“The bottom line is how can you be explosive?” he said in 2016. “I’ve always thought, we don’t need more 5-yard plays. Who needs more 5-yard plays? How can we be explosive? That’s what the game is about, man. Big plays. So how do we not figure out ways to get explosive plays? That’s fun.”
That’s certainly music to the ears of Georgia fans, and to Smart as well. He complained about the Bulldogs’ lack of explosive plays in the passing game after losing to LSU 37-10 in SEC Championship game.
That Smart brought in Monken shows he was serious about addressing that. Monken’s hiring came at a time the Bulldogs had an opening only for a special-teams coordinator since Scott Fountain left to join Sam Pittman’s staff at Arkansas on Jan. 5.
That means Coley either will assume Fountain’s duties or there will be further shifting of duties on the staff. Coley coached wide receivers his first two seasons in Athens. That position is currently held by Cortez Hankton, who came to Georgia from Vanderbilt in 2018.
But Smart has fought hard to keep Coley at Georgia. He promoted Coley to co-coordinator after Texas A&M’s Jimbo Fisher tried to hire away in January 2018. That’s because the 46-year-old native of Miami has been a world-class recruiter, particularly in south Florida. The Bulldogs’ roster features 10 players from that general area. Coley also was instrumental in Georgia landing graduate transfers Jamie Newman and Tre McKitty earlier this month.
Coley is one of only three assistant coaches that joined Smart’s original staff at Georgia in 2016. The other two are running-game coordinator/running-backs coach Dell McGee and co-defensive coordinator/inside linebackers coach Glenn Schumann. In all, Smart has executed 12 changes on his staff of 10 assistant coaches. The NCAA allowed only nine assistants when Smart started.
While Monken comes to Georgia with extensive pro-coaching experience with the Browns, Bucs and Jacksonville Jaguars, he has said he was always known as “the college guy” while working in the NFL. A native of Wheaton, Ill., Monken was head coach at Southern Miss for three seasons (2013-15). In addition to two stints at Oklahoma State, Monken was passing-game coordinator and quarterbacks coach at LSU (2005-06), and has coached at Notre Dame, Eastern Michigan and Louisiana Tech.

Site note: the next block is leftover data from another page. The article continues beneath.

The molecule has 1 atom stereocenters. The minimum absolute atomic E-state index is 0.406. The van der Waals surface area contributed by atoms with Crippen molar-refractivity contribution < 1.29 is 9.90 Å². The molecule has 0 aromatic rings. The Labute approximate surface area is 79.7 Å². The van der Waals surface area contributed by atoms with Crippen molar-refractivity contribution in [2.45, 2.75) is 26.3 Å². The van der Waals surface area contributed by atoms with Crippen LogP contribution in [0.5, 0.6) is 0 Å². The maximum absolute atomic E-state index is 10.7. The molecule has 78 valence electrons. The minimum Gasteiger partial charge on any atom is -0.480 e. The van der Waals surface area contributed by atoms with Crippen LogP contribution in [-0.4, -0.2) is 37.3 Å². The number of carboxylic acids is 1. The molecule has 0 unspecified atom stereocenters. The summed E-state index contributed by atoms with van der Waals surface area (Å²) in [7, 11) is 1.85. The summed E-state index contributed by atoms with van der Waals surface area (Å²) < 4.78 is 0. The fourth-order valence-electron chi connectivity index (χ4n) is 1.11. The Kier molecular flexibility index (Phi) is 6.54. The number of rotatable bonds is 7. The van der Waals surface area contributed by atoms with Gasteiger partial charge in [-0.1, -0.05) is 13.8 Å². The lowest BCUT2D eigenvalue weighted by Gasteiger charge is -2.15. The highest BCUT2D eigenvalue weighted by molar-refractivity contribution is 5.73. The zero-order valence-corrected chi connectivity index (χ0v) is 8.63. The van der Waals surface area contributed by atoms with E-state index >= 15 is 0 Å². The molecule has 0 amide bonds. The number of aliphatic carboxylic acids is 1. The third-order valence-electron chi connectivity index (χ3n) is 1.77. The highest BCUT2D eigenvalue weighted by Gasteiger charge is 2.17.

“Coach Monken sees the game through the quarterback’s eyes,” Fitzpatrick said in UGA’s release. “He is aggressive and calls a game based on the strengths of his players. He does a great job of teaching and instilling confidence in the entire unit.”
Todd Monken bio
Born: Feb. 5, 1966
College: Knox College, Galesburg, Ill.
» Cleveland Browns, offensive coordinator (2019)
» Tampa Bay Buccaneers, offensive coordinator (2016-18)
» Southern Mississippi, head coach (2013-15)
» Oklahoma State, offensive coordinator/quarterbacks (2011-12), passing-game coordinator/wide receivers (2002-04)
» Jacksonville Jaguars, wide receivers (2007-10)
» LSU, passing-game coordinators/wide receivers (2005-06)
» Louisiana Tech, running backs (2000), wide receivers (2001)
» Eastern Michigan, defensive backs/wide receivers (1993-97), offensive coordinator/quarterbacks (1998-99)
» Notre Dame, graduate assistant (1991-92)
» Grand Valley State (Mich.), graduate assistant (1989-90)